Granted, the wheels and tyres will have played their part – the Defender’s tyres have much plumper sidewalls – but part of the difference is that the Defender seems much better damped. This is a side of the car that I’ve come to admire and enjoy. It makes the Defender more comfortable – although I can see some people arguing in favour of the Range Rover’s extra float. For me, I’m happy to take the slightly brusquer initial hits for a cleaner exit – the over-in-one control afterwards. It makes the ride quieter as well, and the Defender’s suspension isolation is genuinely impressive.
The strange thing is the damping also helps make the Defender sportier than the Sport, and I wasn’t expecting that at all. The Defender manages to hold onto its body so ably down an undulating country road that you begin to push on more than you thought you could. And once you’ve got over how well it copes with that pace, you push on a bit harder still and find it copes with that, too. The limitation is simply the all-season tyres, which run out of grip quite early and the overactive ESP abruptly cuts the power. In terms of the car’s set-up, though – what a Defender is expected to be dynamically on the road – it goes way beyond its remit. To the degree that I’m struggling to think of another true off-roader that can equal its black-top competence. In short, Land Rover’s aced it, but I’m not sure I’d say the same about the Sport. After all, its ability to handle a B road is a long way behind its rivals, such as the Porsche Cayenne.
I’m not getting carried away, mind. I’m talking relatively because the Defender isn’t outright sporty. Its steering is too slow for a start, and the steering wheel is almost classic-Benz big, but once you dial into it, the weight and precision are spot on. I know it’s a good setup because it achieves what all well-set-up cars do: I never think twice about my inputs. They occur automatically, whether that’s over a two-hour stint of straight-line motorway or pointing the big, blunt nose between corners on a country road. The Sport, meanwhile, has much quicker steering, which might suit its name but it’s a bit darty. In part, that’s because the rear wheels are steering as well, and at slow speeds that’s very much in the forefront of your mind. It delivers a tight turning circle but rather than working seamlessly in the background, it’s something I was very aware of. And I was very aware that I was thinking about my steering inputs in the Sport.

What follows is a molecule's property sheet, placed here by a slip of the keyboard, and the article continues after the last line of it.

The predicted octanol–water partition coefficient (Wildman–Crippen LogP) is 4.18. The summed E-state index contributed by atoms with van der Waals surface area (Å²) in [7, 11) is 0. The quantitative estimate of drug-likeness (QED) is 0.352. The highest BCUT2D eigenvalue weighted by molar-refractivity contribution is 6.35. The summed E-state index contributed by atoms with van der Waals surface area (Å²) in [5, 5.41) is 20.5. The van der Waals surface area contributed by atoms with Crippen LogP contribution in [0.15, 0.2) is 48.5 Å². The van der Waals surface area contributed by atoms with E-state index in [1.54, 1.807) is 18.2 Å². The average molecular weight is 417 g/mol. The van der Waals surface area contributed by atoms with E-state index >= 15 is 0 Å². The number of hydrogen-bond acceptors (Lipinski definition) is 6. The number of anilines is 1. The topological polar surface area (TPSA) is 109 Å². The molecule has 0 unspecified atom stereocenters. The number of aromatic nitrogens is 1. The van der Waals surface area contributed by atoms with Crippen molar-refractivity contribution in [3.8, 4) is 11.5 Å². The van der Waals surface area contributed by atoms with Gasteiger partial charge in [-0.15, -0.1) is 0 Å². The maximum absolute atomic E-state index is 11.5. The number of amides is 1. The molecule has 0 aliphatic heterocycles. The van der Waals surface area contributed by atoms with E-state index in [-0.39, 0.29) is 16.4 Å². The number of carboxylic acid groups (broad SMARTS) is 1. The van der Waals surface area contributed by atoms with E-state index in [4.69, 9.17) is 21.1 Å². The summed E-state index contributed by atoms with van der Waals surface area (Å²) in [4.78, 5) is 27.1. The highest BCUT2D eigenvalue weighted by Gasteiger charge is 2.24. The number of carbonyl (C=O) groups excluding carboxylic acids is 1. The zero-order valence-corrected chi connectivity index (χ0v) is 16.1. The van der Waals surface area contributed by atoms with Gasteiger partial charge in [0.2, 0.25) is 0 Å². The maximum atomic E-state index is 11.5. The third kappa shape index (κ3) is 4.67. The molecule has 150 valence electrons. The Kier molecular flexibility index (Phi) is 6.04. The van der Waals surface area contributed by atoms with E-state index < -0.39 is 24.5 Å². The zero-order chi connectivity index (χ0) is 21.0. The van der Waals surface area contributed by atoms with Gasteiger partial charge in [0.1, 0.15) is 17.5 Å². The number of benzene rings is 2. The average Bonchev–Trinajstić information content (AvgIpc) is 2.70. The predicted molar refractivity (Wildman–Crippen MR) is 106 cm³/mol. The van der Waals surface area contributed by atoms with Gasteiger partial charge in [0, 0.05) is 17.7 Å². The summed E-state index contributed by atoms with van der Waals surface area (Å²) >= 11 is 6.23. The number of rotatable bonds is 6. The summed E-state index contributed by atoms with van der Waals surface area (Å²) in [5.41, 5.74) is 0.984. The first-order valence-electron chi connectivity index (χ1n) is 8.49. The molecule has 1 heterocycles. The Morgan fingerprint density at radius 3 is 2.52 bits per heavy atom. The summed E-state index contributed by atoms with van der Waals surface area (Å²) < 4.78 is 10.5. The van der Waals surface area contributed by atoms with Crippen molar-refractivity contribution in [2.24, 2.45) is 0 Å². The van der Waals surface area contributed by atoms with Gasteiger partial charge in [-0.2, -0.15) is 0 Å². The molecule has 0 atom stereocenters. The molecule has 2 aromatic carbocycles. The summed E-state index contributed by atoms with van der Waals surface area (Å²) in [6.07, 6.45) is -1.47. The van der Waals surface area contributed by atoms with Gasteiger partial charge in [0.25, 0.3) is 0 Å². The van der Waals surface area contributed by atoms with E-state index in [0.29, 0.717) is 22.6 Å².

I’ll re-emphasise that I didn’t drive the Sport very far. Had I driven it farther, I might have acclimatised to its ways and those idiosyncrasies would’ve faded away. And some of the other ones, too, such as the lack of low-end torque from its 4.4-litre V8. I’m sorry, but the V8 just isn’t a patch on the D300 inline-six diesel in the Defender, which is so effortless – so sumptuously grunty – from idle onwards. But you can also have the D300 in the Sport, of course, and if you don’t choose that, or the pokier D350, you are mad. The only excuse for not doing so would be because it’s a company car, in which case opting for the hybrid would be totally understandable.
Of course, the truth of it is - and there’s no getting away from it at this point - that the Defender is getting under my skin. In a world often criticised for being flooded with the bland and banal, here’s a car that I look forward to getting into and going somewhere. The same cannot be said of every car that turns up at my door; actually, it applies to precious few of them. It’s the mark of something a bit special. So special, in fact, that I was thrilled the day it arrived back and they took the Ranger Rover Sport away.
Car: Land Rover Defender 110 D300 X-Dynamic HSE
Price as tested: £82,255
Options fitted: Air suspension Pack (£1,615), Advanced Off-Road Capability Pack (£1,070), Cold Climate Pack (£260), Electronic Active Differential with Torque Vectoring (£1,020), Three-zone Climate Control (£355), Air Quality Sensor (£60), Cabin Air Purification Plus (£285), Wi-Fi Enabled with Data Plan (£460), Secure Tracker Pro (36-month subscription) (£520), dealer-fit manual towbar and electrics (£1,600).
Run by: John H
On fleet since: April 2023